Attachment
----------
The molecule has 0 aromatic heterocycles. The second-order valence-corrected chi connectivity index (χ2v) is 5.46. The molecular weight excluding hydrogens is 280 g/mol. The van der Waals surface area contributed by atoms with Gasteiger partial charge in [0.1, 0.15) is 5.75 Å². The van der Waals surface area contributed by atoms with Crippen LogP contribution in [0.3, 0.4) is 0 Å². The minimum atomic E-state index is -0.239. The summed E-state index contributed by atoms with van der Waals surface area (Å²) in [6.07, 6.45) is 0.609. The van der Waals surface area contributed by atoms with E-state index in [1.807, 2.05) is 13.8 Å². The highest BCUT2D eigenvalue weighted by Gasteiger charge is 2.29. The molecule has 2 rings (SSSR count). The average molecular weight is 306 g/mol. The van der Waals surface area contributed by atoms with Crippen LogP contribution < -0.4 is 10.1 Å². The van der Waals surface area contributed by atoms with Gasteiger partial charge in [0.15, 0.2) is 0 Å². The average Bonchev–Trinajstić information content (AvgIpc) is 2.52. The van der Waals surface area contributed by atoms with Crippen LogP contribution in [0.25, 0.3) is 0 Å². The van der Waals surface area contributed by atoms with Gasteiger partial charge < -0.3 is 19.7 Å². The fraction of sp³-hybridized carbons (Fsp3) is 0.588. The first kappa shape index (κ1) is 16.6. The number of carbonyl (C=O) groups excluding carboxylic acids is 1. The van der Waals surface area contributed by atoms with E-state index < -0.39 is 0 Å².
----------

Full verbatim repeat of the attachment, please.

The molecule has 0 aromatic heterocycles. The second-order valence-corrected chi connectivity index (χ2v) is 5.46. The molecular weight excluding hydrogens is 280 g/mol. The van der Waals surface area contributed by atoms with Gasteiger partial charge in [0.1, 0.15) is 5.75 Å². The van der Waals surface area contributed by atoms with Crippen LogP contribution in [0.3, 0.4) is 0 Å². The minimum atomic E-state index is -0.239. The summed E-state index contributed by atoms with van der Waals surface area (Å²) in [6.07, 6.45) is 0.609. The van der Waals surface area contributed by atoms with E-state index in [1.807, 2.05) is 13.8 Å². The highest BCUT2D eigenvalue weighted by Gasteiger charge is 2.29. The molecule has 2 rings (SSSR count). The average molecular weight is 306 g/mol. The van der Waals surface area contributed by atoms with Crippen LogP contribution < -0.4 is 10.1 Å². The van der Waals surface area contributed by atoms with Gasteiger partial charge in [0.15, 0.2) is 0 Å². The average Bonchev–Trinajstić information content (AvgIpc) is 2.52. The van der Waals surface area contributed by atoms with Crippen LogP contribution in [0.25, 0.3) is 0 Å². The van der Waals surface area contributed by atoms with Gasteiger partial charge < -0.3 is 19.7 Å². The fraction of sp³-hybridized carbons (Fsp3) is 0.588. The first kappa shape index (κ1) is 16.6. The number of carbonyl (C=O) groups excluding carboxylic acids is 1. The van der Waals surface area contributed by atoms with E-state index < -0.39 is 0 Å².